When fixing tooth cavities and broken teeth, there are 3 basic options: Gold, Silver or White. 🙂 While most of our patients nowadays request tooth-colored restorations, we offer all 3 options.
Tooth-Colored Fillings, aka Composite Resin aka “Bonding”
Advantages of Tooth-Colored Fillings
The most obvious advantage of tooth-colored fillings, which are made of a composite resin, is that they blend in well with your natural teeth. In fact, once they’re done, you shouldn’t even be able to tell they are there! These are the automatic choice for any fillings in teeth that show in your smile, but most of the time, we can do them for back teeth, too.
Besides the more natural look, however, there are 2 other important benefits of tooth-colored fillings:
- The composite fillings are bonded to the tooth, and the bonding process reinforces the tooth, to the point that it may be as strong as the tooth was before it was ever damaged by decay or trauma, and
- Because the filling is bonded in, it doesn’t need as much physical retention to hold in. This means less drilling to keep the filling in place, as is needed with silver fillings. Tooth-colored fillings are more conservative, especially since I use a dental operating microscope.
Disadvantages of Tooth-Colored Fillings
There is one disadvantage to tooth-colored dental fillings: strength. For really big fillings that cover a lot of the tooth, especially cusps (the pointy chewing parts), bonded fillings aren’t as hard or strong as silver fillings or porcelain crowns. That means they won’t last as long and need more frequent replacement. These materials keep improving though, so they can last 10-20 years.
One other small disadvantage, is that tooth-colored fillings usually do NOT work well for kids’ teeth. Baby tooth enamel is different and bonds poorly, so we recommend silver fillings for them.
Silver Fillings, aka Amalgam Fillings
First off – Dr. Oz doesn’t know SQUAT about silver fillings, so PLEASE don’t listen to him on this subject. It’s been studied to death, and plain-and-simple, silver fillings are perfectly safe. How safe? Well, both of my parents are my patients, and both of them still have silver fillings that were done decades ago, and I have ZERO intention of replacing them until absolutely necessary. If my own daughter had needed fillings on her baby teeth, I would have used silver fillings. Tooth-colored fillings don’t bond to baby tooth enamel as well, so the leak and fail faster. Now that’s out of the way…… 🙂
Four Advantages of Silver Fillings
- They’re less expensive, because they’re a bit easier to do, especially for really big ones;
- Because they’re metal, they’re very strong, so even huge silver fillings can last a long time;
- They seem to be more resistant to tooth decay for patients who seem to get cavities easily;
- They’re less technique-sensitive, so silver fillings that are only “so-so” can last a long time. Even if a little saliva contaminates them, they do fine.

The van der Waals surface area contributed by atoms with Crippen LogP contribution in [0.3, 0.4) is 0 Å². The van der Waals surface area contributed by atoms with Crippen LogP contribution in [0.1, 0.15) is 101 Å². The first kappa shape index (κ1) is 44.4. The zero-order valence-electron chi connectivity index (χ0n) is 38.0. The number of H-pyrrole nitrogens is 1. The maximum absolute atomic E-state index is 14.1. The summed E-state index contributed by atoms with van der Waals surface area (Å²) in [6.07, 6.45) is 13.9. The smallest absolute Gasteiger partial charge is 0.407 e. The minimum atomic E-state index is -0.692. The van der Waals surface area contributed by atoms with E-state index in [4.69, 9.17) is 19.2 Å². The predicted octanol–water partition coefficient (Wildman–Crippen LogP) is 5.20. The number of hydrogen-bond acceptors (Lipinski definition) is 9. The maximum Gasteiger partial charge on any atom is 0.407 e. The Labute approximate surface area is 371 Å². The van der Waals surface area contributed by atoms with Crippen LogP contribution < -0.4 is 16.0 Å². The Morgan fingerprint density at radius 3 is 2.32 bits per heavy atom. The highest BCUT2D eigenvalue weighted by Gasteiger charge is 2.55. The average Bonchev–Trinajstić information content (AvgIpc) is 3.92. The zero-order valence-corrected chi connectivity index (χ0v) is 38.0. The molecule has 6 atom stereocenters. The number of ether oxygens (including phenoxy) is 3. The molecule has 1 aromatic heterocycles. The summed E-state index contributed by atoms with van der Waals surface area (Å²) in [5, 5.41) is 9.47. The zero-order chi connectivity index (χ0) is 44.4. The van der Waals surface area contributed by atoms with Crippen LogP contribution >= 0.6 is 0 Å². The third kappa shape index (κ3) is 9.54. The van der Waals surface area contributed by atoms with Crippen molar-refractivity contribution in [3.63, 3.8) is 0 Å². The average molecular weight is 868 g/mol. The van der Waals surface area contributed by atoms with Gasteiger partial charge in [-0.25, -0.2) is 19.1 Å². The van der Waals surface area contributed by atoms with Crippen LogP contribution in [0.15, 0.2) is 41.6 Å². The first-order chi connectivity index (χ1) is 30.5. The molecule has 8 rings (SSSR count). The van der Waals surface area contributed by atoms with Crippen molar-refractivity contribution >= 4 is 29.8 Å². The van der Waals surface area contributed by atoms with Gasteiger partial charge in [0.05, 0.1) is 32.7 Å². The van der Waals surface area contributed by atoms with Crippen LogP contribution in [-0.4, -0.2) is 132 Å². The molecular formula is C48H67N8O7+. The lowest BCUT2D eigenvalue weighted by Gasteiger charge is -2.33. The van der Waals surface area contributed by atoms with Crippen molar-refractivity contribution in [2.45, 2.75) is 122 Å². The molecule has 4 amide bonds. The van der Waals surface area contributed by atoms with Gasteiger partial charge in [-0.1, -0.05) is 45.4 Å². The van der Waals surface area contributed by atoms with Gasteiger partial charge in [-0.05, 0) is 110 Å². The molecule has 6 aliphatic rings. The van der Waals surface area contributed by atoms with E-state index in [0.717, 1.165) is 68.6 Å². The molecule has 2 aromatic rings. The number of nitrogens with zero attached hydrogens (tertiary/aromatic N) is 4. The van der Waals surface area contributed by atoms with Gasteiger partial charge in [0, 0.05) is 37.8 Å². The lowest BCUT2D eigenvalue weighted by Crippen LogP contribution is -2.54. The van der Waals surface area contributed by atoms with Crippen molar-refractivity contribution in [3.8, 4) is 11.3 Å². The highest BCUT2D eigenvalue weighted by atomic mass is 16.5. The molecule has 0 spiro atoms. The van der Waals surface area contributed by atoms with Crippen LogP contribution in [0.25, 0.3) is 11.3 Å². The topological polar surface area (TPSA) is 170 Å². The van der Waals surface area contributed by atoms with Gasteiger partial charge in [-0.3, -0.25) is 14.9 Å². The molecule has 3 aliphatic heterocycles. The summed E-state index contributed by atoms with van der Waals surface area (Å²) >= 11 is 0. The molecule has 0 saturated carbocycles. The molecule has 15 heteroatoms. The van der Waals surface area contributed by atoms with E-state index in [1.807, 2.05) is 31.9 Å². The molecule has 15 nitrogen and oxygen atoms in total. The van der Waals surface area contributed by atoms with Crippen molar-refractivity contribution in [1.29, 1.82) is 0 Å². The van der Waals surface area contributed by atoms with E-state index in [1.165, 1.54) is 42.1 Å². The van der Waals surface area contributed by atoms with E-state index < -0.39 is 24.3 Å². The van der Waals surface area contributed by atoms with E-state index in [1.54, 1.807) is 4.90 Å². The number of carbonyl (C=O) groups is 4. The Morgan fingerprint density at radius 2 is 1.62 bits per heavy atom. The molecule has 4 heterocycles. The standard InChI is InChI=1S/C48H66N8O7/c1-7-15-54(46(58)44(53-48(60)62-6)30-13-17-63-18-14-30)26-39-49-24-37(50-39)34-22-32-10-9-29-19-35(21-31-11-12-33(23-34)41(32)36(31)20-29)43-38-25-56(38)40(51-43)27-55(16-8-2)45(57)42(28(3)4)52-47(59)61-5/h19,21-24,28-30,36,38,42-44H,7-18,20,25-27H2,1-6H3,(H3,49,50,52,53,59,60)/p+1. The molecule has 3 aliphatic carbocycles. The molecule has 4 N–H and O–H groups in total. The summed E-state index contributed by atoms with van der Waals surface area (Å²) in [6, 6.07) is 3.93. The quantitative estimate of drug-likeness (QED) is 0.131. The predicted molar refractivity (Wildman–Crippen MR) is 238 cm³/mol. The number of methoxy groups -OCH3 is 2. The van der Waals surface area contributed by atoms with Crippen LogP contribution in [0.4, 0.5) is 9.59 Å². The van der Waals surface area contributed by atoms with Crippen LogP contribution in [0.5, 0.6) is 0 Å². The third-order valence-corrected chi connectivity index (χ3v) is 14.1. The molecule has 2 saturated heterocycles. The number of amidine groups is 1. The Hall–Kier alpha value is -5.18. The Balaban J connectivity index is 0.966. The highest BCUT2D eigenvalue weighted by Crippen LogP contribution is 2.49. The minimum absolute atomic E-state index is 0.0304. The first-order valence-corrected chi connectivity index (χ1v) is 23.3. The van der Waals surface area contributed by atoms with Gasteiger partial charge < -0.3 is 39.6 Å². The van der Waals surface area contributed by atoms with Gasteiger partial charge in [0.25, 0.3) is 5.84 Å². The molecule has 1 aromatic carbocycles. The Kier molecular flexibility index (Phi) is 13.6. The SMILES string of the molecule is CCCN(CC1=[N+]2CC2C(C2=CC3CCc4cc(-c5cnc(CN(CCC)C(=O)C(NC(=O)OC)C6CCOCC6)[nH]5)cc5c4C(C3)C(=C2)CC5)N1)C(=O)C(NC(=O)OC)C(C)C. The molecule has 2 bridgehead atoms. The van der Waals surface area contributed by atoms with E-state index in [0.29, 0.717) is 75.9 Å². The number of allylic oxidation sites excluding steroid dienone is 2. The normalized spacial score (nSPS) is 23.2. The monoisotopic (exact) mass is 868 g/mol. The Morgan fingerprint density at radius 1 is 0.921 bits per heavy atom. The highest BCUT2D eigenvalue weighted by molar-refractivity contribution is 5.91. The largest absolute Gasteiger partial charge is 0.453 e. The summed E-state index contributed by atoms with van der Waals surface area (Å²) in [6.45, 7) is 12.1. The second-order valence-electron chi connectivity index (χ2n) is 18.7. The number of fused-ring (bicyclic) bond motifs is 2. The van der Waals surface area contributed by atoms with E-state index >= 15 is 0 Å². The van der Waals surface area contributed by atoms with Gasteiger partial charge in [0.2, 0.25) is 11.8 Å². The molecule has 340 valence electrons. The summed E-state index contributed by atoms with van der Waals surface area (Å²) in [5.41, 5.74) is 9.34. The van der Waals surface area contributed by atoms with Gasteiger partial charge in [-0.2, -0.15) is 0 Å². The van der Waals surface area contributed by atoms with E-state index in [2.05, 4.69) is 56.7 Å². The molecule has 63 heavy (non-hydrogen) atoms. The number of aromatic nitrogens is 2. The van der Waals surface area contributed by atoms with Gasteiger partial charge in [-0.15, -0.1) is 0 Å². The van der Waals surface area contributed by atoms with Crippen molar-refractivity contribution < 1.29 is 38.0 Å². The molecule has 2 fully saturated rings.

Disadvantages of Silver Fillings
Well, this one’s so easy, I probably don’t need to say it, but silver fillings are kinda ugly. No two ways about it; we can polish them to a high shine that almost looks pretty, and even give them really nice shape. No matter what though, they don’t look like teeth.
The Difference Between a Filling, an Onlay, & a Crown
When a tooth is broken down, there’s a limit to how big we can make a filling. Filling materials, except for silver fillings, aren’t as tough, so they wear out much faster. When that point is reached, we start recommending either an onlay or a crown. Most people know what a crown is, but onlays are less well known, Here are the differences.
In this photo, you can see a gold onlay, 2 porcelain crowns, and a tooth-colored filling.
Just like a filling, an onlay covers just part of the tooth, but that part usually includes 1 or more cusps. This means an onlay is more conservative than a crown – it saves more healthy tooth. Since an onlay is made like a crown, either with porcelain or gold, it’s as strong and durable as a crown. This means that an onlay is stronger and longer-lasting than a filling – you won’t need the tooth worked on as often. However, it also means that an onlay costs the same as a crown, not a filling.
Porcelain or Gold for Your Onlay or Crown?
Gold is Still the “Gold Standard” for Longest-lasting
If you want the longest-lasting materials, choose gold for the longest-lasting crowns, onlays, & bridges. We don’t do many gold crowns in our office, though I try hard to talk people into them. Most people just want white teeth these days. Gold is slightly more expensive, but they last so long, they’re worth it. I’ve seen gold crowns & bridges that are literally DECADES older than I am. They look as good as they day they were put in. Gold onlays and crowns are thin yet wonderfully strong. Especially for people who grind their teeth, it’s the best!
One-Visit Porcelain Onlays & Crowns with CEREC
Since most people want their teeth to look like teeth, we make most onlays and crowns with Emax porcelain right in our office with CEREC AC Bluecam system. Emax is natural-looking & quite strong once bonded to your tooth. CEREC crowns last a very long time. It’s the same porcelain that most labs use. You get it done in 1 visit with us though, instead of multiple visits somewhere else.
If you need something even stronger than Emax, we use Zirconia. It’s almost 3 times stronger than Emax, even when 1/2 as thick. It’s still not as good as gold crowns, onlays, or bridges, but it does look like a tooth.
To make an appointment for a Complimentary Consultation:
Request an Appointment Online or call us at 704-364-7069.
We’ll look forward to meeting you soon!